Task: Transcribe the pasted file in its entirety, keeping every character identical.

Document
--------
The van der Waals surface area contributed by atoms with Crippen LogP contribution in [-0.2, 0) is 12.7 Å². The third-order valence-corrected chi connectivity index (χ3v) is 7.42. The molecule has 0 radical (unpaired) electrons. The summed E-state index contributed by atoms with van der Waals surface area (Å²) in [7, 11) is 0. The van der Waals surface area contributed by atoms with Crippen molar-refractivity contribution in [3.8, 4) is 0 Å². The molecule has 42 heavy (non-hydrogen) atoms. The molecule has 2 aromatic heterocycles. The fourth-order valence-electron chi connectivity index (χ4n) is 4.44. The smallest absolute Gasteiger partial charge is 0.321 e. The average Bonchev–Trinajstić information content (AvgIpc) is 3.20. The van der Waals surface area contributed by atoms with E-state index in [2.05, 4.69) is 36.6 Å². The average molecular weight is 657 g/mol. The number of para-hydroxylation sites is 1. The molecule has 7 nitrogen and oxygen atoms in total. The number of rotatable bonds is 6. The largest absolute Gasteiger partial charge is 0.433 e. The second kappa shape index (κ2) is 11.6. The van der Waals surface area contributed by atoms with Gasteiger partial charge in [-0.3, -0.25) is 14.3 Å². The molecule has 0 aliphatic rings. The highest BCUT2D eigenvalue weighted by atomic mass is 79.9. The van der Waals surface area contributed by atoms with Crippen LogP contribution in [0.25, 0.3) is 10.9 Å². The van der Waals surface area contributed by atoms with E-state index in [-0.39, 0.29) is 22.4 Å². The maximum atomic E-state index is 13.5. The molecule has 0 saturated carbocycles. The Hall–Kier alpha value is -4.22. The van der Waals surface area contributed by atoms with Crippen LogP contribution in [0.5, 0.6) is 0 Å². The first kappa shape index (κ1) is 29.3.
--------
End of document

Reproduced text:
The van der Waals surface area contributed by atoms with Crippen LogP contribution in [-0.2, 0) is 12.7 Å². The third-order valence-corrected chi connectivity index (χ3v) is 7.42. The molecule has 0 radical (unpaired) electrons. The summed E-state index contributed by atoms with van der Waals surface area (Å²) in [7, 11) is 0. The van der Waals surface area contributed by atoms with Crippen molar-refractivity contribution in [3.8, 4) is 0 Å². The molecule has 42 heavy (non-hydrogen) atoms. The molecule has 2 aromatic heterocycles. The fourth-order valence-electron chi connectivity index (χ4n) is 4.44. The smallest absolute Gasteiger partial charge is 0.321 e. The average Bonchev–Trinajstić information content (AvgIpc) is 3.20. The van der Waals surface area contributed by atoms with E-state index in [2.05, 4.69) is 36.6 Å². The average molecular weight is 657 g/mol. The number of para-hydroxylation sites is 1. The molecule has 7 nitrogen and oxygen atoms in total. The number of rotatable bonds is 6. The largest absolute Gasteiger partial charge is 0.433 e. The second kappa shape index (κ2) is 11.6. The van der Waals surface area contributed by atoms with Gasteiger partial charge in [-0.3, -0.25) is 14.3 Å². The molecule has 0 aliphatic rings. The highest BCUT2D eigenvalue weighted by atomic mass is 79.9. The van der Waals surface area contributed by atoms with Crippen LogP contribution in [0.25, 0.3) is 10.9 Å². The van der Waals surface area contributed by atoms with E-state index in [-0.39, 0.29) is 22.4 Å². The maximum atomic E-state index is 13.5. The molecule has 0 saturated carbocycles. The Hall–Kier alpha value is -4.22. The van der Waals surface area contributed by atoms with Crippen LogP contribution in [0.5, 0.6) is 0 Å². The first kappa shape index (κ1) is 29.3.